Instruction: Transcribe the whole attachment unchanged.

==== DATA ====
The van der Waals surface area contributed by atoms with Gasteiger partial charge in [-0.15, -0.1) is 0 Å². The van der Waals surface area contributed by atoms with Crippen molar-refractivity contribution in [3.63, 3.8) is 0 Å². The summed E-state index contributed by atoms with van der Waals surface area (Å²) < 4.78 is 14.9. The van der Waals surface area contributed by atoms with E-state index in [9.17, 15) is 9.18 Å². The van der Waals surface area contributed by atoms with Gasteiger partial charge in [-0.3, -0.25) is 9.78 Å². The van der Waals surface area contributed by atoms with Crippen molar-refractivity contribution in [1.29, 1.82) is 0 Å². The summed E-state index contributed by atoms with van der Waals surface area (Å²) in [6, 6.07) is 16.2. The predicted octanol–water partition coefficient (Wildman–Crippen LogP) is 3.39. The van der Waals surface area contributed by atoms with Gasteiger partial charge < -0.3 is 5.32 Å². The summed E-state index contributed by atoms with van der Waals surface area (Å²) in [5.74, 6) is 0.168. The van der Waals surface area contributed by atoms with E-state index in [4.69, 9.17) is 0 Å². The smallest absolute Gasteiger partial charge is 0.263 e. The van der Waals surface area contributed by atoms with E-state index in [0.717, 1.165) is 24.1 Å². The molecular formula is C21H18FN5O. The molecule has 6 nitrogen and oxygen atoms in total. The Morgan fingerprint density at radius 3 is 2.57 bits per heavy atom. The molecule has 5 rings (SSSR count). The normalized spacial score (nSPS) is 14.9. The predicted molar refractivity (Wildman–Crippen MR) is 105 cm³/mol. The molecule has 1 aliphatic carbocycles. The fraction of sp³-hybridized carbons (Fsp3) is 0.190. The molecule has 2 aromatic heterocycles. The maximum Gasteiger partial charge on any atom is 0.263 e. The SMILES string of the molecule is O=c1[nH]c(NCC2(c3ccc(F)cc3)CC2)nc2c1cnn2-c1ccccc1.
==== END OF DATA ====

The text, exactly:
The van der Waals surface area contributed by atoms with Gasteiger partial charge in [-0.15, -0.1) is 0 Å². The van der Waals surface area contributed by atoms with Crippen molar-refractivity contribution in [3.63, 3.8) is 0 Å². The summed E-state index contributed by atoms with van der Waals surface area (Å²) < 4.78 is 14.9. The van der Waals surface area contributed by atoms with E-state index in [9.17, 15) is 9.18 Å². The van der Waals surface area contributed by atoms with Gasteiger partial charge in [-0.3, -0.25) is 9.78 Å². The van der Waals surface area contributed by atoms with Crippen molar-refractivity contribution in [1.29, 1.82) is 0 Å². The summed E-state index contributed by atoms with van der Waals surface area (Å²) in [6, 6.07) is 16.2. The predicted octanol–water partition coefficient (Wildman–Crippen LogP) is 3.39. The van der Waals surface area contributed by atoms with Gasteiger partial charge < -0.3 is 5.32 Å². The summed E-state index contributed by atoms with van der Waals surface area (Å²) in [5.74, 6) is 0.168. The van der Waals surface area contributed by atoms with E-state index in [4.69, 9.17) is 0 Å². The smallest absolute Gasteiger partial charge is 0.263 e. The van der Waals surface area contributed by atoms with E-state index in [0.717, 1.165) is 24.1 Å². The molecular formula is C21H18FN5O. The molecule has 6 nitrogen and oxygen atoms in total. The Morgan fingerprint density at radius 3 is 2.57 bits per heavy atom. The molecule has 5 rings (SSSR count). The normalized spacial score (nSPS) is 14.9. The predicted molar refractivity (Wildman–Crippen MR) is 105 cm³/mol. The molecule has 1 aliphatic carbocycles. The fraction of sp³-hybridized carbons (Fsp3) is 0.190. The molecule has 2 aromatic heterocycles. The maximum Gasteiger partial charge on any atom is 0.263 e. The SMILES string of the molecule is O=c1[nH]c(NCC2(c3ccc(F)cc3)CC2)nc2c1cnn2-c1ccccc1.